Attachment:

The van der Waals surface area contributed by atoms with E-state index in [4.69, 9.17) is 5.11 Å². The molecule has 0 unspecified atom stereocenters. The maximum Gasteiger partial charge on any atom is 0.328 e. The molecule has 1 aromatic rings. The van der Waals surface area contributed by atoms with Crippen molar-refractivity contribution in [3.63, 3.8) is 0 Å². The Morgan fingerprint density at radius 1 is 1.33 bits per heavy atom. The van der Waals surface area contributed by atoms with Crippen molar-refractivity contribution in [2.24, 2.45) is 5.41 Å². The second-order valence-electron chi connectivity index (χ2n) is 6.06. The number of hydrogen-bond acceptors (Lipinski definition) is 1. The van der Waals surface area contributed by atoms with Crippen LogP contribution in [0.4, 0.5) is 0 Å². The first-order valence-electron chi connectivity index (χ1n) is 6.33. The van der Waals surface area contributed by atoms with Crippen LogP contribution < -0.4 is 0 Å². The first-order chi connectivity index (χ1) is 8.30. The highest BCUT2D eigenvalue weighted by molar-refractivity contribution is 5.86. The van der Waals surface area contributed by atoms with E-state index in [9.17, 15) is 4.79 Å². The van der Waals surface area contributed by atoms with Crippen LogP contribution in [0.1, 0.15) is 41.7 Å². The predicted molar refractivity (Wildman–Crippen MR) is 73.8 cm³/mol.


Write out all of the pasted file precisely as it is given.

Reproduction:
The van der Waals surface area contributed by atoms with E-state index in [4.69, 9.17) is 5.11 Å². The molecule has 0 unspecified atom stereocenters. The maximum Gasteiger partial charge on any atom is 0.328 e. The molecule has 1 aromatic rings. The van der Waals surface area contributed by atoms with Crippen molar-refractivity contribution in [3.63, 3.8) is 0 Å². The Morgan fingerprint density at radius 1 is 1.33 bits per heavy atom. The van der Waals surface area contributed by atoms with Crippen molar-refractivity contribution in [2.24, 2.45) is 5.41 Å². The second-order valence-electron chi connectivity index (χ2n) is 6.06. The number of hydrogen-bond acceptors (Lipinski definition) is 1. The van der Waals surface area contributed by atoms with Crippen LogP contribution in [0.4, 0.5) is 0 Å². The first-order valence-electron chi connectivity index (χ1n) is 6.33. The van der Waals surface area contributed by atoms with Crippen LogP contribution < -0.4 is 0 Å². The first-order chi connectivity index (χ1) is 8.30. The highest BCUT2D eigenvalue weighted by molar-refractivity contribution is 5.86. The van der Waals surface area contributed by atoms with E-state index in [9.17, 15) is 4.79 Å². The van der Waals surface area contributed by atoms with Crippen LogP contribution in [0.1, 0.15) is 41.7 Å². The predicted molar refractivity (Wildman–Crippen MR) is 73.8 cm³/mol.